Objectives: The review article was designed to assess the effectiveness of regional anesthesia, specifically peripheral nerve blocks, in the treatment of burn pain; with noting of clinical indications and contraindications for peripheral nerve block application, along with discussion of evidence-based analgesic strategies for providing improved, comprehensive burn pain management.
Methods: A search of relevant literature was performed using CINAHL, PubMed, EMBASE, Web of Science and SCOPUS with a publication date between January 2005 and December 2017. Results: The search yielded ten results that met criteria. Two randomized control trials (1, 2)(1, 2) were included, though they focused on analgesia for donor site pain only, one clinical trial, two case series, two retrospective audit, one burn protocol and two review articles.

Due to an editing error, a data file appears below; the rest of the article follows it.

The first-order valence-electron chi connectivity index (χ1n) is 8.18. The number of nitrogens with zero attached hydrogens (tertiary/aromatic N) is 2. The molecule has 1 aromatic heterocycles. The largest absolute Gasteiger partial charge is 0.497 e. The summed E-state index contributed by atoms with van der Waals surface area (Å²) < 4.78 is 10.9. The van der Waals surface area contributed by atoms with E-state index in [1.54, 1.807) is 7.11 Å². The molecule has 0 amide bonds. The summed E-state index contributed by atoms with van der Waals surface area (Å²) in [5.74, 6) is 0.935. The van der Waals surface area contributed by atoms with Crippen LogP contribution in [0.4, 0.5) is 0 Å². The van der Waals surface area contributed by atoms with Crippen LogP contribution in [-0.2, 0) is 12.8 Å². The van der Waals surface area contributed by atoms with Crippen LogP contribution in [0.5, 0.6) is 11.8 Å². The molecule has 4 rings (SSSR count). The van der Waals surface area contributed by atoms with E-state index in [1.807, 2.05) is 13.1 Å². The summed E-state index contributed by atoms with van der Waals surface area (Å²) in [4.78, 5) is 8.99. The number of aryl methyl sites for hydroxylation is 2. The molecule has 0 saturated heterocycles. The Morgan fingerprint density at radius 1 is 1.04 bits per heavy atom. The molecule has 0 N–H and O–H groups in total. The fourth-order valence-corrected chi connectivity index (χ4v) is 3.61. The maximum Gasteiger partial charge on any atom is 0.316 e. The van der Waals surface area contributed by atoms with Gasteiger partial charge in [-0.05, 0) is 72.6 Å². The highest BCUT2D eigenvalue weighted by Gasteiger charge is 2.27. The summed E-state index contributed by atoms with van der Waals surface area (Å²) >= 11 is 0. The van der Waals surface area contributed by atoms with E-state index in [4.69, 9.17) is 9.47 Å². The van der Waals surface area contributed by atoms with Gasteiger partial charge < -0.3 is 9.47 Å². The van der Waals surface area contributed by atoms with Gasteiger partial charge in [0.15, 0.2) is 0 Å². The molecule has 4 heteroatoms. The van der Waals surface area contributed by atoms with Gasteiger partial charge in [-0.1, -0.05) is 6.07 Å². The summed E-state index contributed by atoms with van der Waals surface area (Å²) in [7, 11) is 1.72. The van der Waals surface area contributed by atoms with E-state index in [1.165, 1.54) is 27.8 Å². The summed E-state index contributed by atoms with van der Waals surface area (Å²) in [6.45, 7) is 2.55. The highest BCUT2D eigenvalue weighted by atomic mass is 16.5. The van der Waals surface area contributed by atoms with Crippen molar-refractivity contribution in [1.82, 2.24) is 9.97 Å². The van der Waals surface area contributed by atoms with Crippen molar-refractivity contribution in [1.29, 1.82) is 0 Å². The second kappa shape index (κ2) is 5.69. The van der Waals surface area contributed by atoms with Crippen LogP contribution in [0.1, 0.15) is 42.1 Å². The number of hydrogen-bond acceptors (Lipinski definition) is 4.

Discussion: Regional anesthesia techniques are an adjunct therapy currently used worldwide to improve patient pain outcomes and reduce the adverse effects associated with general anesthetic. Regional anesthesia presents a safe and effective intervention for acute pain resulting from burn acquired injury. This review of current literature supports the use of regional anesthesia as a treatment to manage pain associated with burn-related care procedures as an addition to multimodal pain treatment. To date there is limited evidence demonstrating the use of regional anesthesia in the burns' patient population. Additionally, there appear to be no particular risks to employing the technique of regional anesthesia in this group. Further prospective studies are required to provide information about the benefits and limitations of regional anesthesia.